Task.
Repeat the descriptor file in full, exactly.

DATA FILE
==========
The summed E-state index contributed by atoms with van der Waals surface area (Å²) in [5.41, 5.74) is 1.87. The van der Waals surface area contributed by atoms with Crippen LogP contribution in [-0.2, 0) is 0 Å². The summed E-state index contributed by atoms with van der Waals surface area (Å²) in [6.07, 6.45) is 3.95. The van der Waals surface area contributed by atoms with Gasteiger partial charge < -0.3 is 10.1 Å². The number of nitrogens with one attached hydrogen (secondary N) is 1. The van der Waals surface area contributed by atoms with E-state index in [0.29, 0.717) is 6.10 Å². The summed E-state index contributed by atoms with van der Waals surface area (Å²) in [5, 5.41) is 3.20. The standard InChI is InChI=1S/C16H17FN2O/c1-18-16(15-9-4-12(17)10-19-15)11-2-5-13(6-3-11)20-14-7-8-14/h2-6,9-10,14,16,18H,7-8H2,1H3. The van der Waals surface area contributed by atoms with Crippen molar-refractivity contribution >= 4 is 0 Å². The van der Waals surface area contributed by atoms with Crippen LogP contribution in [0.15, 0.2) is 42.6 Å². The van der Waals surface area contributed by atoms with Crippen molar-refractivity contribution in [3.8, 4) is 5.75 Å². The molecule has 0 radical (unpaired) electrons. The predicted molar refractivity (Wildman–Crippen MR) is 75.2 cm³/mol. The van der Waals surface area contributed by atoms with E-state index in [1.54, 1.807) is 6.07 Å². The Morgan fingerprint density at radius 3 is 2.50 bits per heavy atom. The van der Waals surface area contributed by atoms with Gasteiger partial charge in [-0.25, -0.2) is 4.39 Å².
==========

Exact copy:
The summed E-state index contributed by atoms with van der Waals surface area (Å²) in [5.41, 5.74) is 1.87. The van der Waals surface area contributed by atoms with Crippen LogP contribution in [-0.2, 0) is 0 Å². The summed E-state index contributed by atoms with van der Waals surface area (Å²) in [6.07, 6.45) is 3.95. The van der Waals surface area contributed by atoms with Gasteiger partial charge < -0.3 is 10.1 Å². The number of nitrogens with one attached hydrogen (secondary N) is 1. The van der Waals surface area contributed by atoms with E-state index in [0.29, 0.717) is 6.10 Å². The summed E-state index contributed by atoms with van der Waals surface area (Å²) in [5, 5.41) is 3.20. The standard InChI is InChI=1S/C16H17FN2O/c1-18-16(15-9-4-12(17)10-19-15)11-2-5-13(6-3-11)20-14-7-8-14/h2-6,9-10,14,16,18H,7-8H2,1H3. The van der Waals surface area contributed by atoms with Crippen molar-refractivity contribution >= 4 is 0 Å². The van der Waals surface area contributed by atoms with Crippen LogP contribution in [0.15, 0.2) is 42.6 Å². The van der Waals surface area contributed by atoms with Crippen molar-refractivity contribution in [3.8, 4) is 5.75 Å². The molecule has 0 radical (unpaired) electrons. The predicted molar refractivity (Wildman–Crippen MR) is 75.2 cm³/mol. The van der Waals surface area contributed by atoms with E-state index in [1.54, 1.807) is 6.07 Å². The Morgan fingerprint density at radius 3 is 2.50 bits per heavy atom. The van der Waals surface area contributed by atoms with Gasteiger partial charge in [-0.25, -0.2) is 4.39 Å².